American swimmer Francis “Fran” Crippen died 10 years ago from today during an open water swim in Fujairah, UAE during a 10 kilometer open water swim. The water that day was over 86 degrees Fahrenheit (30 degrees Celsius).
I was in the stands at a crowded swim meet when news of the death began to circulate. This was before the days of SwimSwam, when I was operating a site called The Swimmers’ Circle.
It’s not entirely clear where the news came from, but it went as a ripple through the stands. This was before the days of accelerated coverage and a wider awareness of ‘swimming outside of our own pool’ took hold in club swimming in America, and many people weren’t exactly sure who he was, but they knew that he was a big deal, and that he had died representing the United States in international competition, and that was enough to be stunning.
As I mashed out the guts of an article on an old iPhone, that I needed a friend, who did not work for the site, to go in on her computer to finish, it was crushing for me to read the details we were receiving.
Not crushing because I knew Fran personally – I didn’t, though those who did have many-times-over described a similar sensation in learning of his loss.
Crushing because of the absolute atrocity that it felt like at the time.
Here’s the line that just crushes your soul:
Crippen was found by deep sea divers almost two hours after all other swimmers finished the event.
Reading it again today, even a decade later, revives oscillating emotions of anger and despair. The president at the time, Julio Maglione, declared that all rules were followed and then commissioned a report that offered a lot of possible explanations for the death, meandering around the water temperature and general lack of safety regulations as a possibility.
And it just hits me, still, that the lack of accountability that was rampant for most of the history of organized swimming was so loud here.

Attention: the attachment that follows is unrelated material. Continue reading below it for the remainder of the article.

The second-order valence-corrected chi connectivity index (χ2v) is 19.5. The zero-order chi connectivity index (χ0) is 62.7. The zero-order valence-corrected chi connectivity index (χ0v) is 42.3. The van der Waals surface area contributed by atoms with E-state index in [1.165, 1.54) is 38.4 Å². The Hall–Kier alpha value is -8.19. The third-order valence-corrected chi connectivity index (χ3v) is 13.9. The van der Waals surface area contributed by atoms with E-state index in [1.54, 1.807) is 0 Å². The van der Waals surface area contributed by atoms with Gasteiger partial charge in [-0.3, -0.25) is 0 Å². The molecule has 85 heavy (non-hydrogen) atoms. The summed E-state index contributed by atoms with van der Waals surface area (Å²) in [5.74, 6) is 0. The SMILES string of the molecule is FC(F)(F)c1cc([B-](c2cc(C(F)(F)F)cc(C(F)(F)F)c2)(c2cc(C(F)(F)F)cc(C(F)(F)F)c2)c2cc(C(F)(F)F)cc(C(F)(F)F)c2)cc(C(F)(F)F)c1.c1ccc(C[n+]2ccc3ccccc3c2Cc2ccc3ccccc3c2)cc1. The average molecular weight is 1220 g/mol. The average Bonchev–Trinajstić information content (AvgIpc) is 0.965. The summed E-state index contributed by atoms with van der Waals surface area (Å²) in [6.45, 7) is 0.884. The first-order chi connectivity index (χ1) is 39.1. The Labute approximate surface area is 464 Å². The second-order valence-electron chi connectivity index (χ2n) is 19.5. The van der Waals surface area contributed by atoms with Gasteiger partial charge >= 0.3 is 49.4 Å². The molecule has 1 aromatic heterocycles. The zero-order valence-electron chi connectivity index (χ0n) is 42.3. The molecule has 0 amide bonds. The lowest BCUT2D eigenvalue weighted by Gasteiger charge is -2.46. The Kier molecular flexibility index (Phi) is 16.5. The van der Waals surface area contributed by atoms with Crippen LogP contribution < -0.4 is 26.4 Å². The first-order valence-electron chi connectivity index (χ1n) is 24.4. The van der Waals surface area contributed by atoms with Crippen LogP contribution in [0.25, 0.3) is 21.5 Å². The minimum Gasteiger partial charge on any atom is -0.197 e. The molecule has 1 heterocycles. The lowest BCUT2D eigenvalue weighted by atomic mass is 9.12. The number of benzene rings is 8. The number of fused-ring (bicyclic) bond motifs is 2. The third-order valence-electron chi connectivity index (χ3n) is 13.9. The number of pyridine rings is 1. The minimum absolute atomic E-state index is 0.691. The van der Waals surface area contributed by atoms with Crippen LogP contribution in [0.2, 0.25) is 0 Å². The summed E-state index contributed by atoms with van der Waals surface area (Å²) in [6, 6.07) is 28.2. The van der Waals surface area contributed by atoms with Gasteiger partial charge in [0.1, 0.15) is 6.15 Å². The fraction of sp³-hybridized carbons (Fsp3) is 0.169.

Maglione not only kept his position after that, but later convinced his peers to change the rules so that he could stay in office longer.
In a way, there’s a parallel to the USA Swimming sexual abuse scandal, where Chuck Wielgus, in spite of USA Swimming giving a recommendation for a known child abuser to work with children, saw little accountability. He would eventually be blocked from the International Swimming Hall of Fame for his failures to protect children, but he continued to receive a 7-figure annual salary to oversee the organization.
And so as we move further away from Fran’s death, as history so often goes, the memories evolve from who he was in life, to become the lessons we must remember from his death to prevent tragedy from repeating itself.
There are those who knew Fran who can continue to speak of what he meant, like Mark Warkentin did earlier this week. I can’t offer those memories, though I can continue to provide a platform for them.
What I can do, though, is offer the lesson that musn’t be forgotten by his death: there is corruption in every corner of swimming. Some of this corruption hurts the sport financially, and other corruption in this sport ruins lives. The former is problematic, but the latter is horrifying.
Rules must continue to be put in place to safeguard athletes within the sport of swimming, at every age and every level. The Crippen family, since Fran’s death, have fought tooth-and-nail to get those safeguards in place, and the impact can be seen with the temperature controls and number of safety vessels in place in a modern open water race, and the frequency with which countries pull competitors from events.
This needs to continue to be the norm in our sport. No more excusing this failure of governance with shrugs of “but they’ve brought more money into the sport” or “nobody wants to upset the governing body for fear of repercussions or being frozen out,” which, by the way, has been the hallmark tactic of every corrupt administration of swimming so far in my career (continuing today).
May Fran forever rest in peace, and may his memory and history live on forever.